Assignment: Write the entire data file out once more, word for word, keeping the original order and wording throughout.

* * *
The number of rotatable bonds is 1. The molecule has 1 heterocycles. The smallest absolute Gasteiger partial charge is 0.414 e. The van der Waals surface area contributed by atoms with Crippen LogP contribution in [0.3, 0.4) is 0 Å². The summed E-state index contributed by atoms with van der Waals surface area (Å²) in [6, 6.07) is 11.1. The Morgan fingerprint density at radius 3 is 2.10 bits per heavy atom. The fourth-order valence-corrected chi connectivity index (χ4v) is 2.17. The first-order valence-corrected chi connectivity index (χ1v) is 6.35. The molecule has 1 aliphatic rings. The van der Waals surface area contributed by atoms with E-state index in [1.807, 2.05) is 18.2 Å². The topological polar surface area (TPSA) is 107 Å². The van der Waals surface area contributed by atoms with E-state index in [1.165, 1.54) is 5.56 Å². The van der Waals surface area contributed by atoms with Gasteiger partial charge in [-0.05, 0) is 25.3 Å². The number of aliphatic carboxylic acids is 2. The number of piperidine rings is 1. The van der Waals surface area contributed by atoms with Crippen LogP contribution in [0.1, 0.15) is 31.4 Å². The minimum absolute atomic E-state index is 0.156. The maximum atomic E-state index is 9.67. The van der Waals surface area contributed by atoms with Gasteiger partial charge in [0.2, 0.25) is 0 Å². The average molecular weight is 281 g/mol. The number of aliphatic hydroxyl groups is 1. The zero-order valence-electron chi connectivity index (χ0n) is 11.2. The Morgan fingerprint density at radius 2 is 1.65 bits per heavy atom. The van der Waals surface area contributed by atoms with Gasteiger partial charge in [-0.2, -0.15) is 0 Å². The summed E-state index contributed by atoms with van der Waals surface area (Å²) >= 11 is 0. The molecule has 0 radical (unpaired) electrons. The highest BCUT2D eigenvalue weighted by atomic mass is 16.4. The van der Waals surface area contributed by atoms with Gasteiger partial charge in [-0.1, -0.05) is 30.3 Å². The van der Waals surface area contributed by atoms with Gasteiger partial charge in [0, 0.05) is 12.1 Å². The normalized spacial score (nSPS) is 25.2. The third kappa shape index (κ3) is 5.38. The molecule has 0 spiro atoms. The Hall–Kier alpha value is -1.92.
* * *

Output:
The number of rotatable bonds is 1. The molecule has 1 heterocycles. The smallest absolute Gasteiger partial charge is 0.414 e. The van der Waals surface area contributed by atoms with Crippen LogP contribution in [0.3, 0.4) is 0 Å². The summed E-state index contributed by atoms with van der Waals surface area (Å²) in [6, 6.07) is 11.1. The Morgan fingerprint density at radius 3 is 2.10 bits per heavy atom. The fourth-order valence-corrected chi connectivity index (χ4v) is 2.17. The first-order valence-corrected chi connectivity index (χ1v) is 6.35. The molecule has 1 aliphatic rings. The van der Waals surface area contributed by atoms with E-state index in [1.807, 2.05) is 18.2 Å². The topological polar surface area (TPSA) is 107 Å². The van der Waals surface area contributed by atoms with E-state index in [1.165, 1.54) is 5.56 Å². The van der Waals surface area contributed by atoms with Gasteiger partial charge in [-0.05, 0) is 25.3 Å². The number of aliphatic carboxylic acids is 2. The number of piperidine rings is 1. The van der Waals surface area contributed by atoms with Crippen LogP contribution in [0.1, 0.15) is 31.4 Å². The minimum absolute atomic E-state index is 0.156. The maximum atomic E-state index is 9.67. The van der Waals surface area contributed by atoms with Gasteiger partial charge in [0.2, 0.25) is 0 Å². The average molecular weight is 281 g/mol. The number of aliphatic hydroxyl groups is 1. The zero-order valence-electron chi connectivity index (χ0n) is 11.2. The Morgan fingerprint density at radius 2 is 1.65 bits per heavy atom. The van der Waals surface area contributed by atoms with Gasteiger partial charge in [-0.2, -0.15) is 0 Å². The summed E-state index contributed by atoms with van der Waals surface area (Å²) >= 11 is 0. The molecule has 0 radical (unpaired) electrons. The highest BCUT2D eigenvalue weighted by atomic mass is 16.4. The van der Waals surface area contributed by atoms with Gasteiger partial charge in [-0.1, -0.05) is 30.3 Å². The van der Waals surface area contributed by atoms with Gasteiger partial charge in [0, 0.05) is 12.1 Å². The normalized spacial score (nSPS) is 25.2. The third kappa shape index (κ3) is 5.38. The molecule has 0 spiro atoms. The Hall–Kier alpha value is -1.92.